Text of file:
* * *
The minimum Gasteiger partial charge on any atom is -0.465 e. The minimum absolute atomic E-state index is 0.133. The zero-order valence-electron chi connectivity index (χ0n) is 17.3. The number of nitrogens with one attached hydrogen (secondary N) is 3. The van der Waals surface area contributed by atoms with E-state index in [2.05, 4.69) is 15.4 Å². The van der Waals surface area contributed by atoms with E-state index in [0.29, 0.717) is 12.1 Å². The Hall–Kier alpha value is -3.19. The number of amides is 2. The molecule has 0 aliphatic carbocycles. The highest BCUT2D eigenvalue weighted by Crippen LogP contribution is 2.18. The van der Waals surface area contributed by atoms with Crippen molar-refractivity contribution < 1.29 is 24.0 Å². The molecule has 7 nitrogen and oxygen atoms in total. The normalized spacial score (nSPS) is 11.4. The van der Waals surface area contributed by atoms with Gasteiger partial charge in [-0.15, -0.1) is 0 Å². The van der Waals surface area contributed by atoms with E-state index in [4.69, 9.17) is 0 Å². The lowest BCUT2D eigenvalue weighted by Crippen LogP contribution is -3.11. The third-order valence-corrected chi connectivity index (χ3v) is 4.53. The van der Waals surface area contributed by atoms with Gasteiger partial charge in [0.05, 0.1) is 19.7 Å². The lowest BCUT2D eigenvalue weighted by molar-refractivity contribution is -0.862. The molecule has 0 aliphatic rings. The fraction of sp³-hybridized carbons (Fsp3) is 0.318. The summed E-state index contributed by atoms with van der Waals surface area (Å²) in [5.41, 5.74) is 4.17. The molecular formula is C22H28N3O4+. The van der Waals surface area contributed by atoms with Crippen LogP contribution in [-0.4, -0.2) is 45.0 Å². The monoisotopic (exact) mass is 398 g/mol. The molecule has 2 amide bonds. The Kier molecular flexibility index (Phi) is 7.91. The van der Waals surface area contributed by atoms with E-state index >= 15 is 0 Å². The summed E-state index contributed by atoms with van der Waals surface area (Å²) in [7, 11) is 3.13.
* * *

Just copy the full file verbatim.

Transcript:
The minimum Gasteiger partial charge on any atom is -0.465 e. The minimum absolute atomic E-state index is 0.133. The zero-order valence-electron chi connectivity index (χ0n) is 17.3. The number of nitrogens with one attached hydrogen (secondary N) is 3. The van der Waals surface area contributed by atoms with E-state index in [2.05, 4.69) is 15.4 Å². The van der Waals surface area contributed by atoms with E-state index in [0.29, 0.717) is 12.1 Å². The Hall–Kier alpha value is -3.19. The number of amides is 2. The molecule has 0 aliphatic carbocycles. The highest BCUT2D eigenvalue weighted by Crippen LogP contribution is 2.18. The van der Waals surface area contributed by atoms with Crippen molar-refractivity contribution < 1.29 is 24.0 Å². The molecule has 7 nitrogen and oxygen atoms in total. The normalized spacial score (nSPS) is 11.4. The van der Waals surface area contributed by atoms with Gasteiger partial charge in [-0.15, -0.1) is 0 Å². The van der Waals surface area contributed by atoms with E-state index in [4.69, 9.17) is 0 Å². The lowest BCUT2D eigenvalue weighted by Crippen LogP contribution is -3.11. The third-order valence-corrected chi connectivity index (χ3v) is 4.53. The van der Waals surface area contributed by atoms with Gasteiger partial charge in [0.05, 0.1) is 19.7 Å². The lowest BCUT2D eigenvalue weighted by molar-refractivity contribution is -0.862. The molecule has 0 aliphatic rings. The fraction of sp³-hybridized carbons (Fsp3) is 0.318. The summed E-state index contributed by atoms with van der Waals surface area (Å²) in [5.41, 5.74) is 4.17. The molecular formula is C22H28N3O4+. The van der Waals surface area contributed by atoms with Crippen LogP contribution in [-0.4, -0.2) is 45.0 Å². The monoisotopic (exact) mass is 398 g/mol. The molecule has 2 amide bonds. The Kier molecular flexibility index (Phi) is 7.91. The van der Waals surface area contributed by atoms with E-state index >= 15 is 0 Å². The summed E-state index contributed by atoms with van der Waals surface area (Å²) in [7, 11) is 3.13.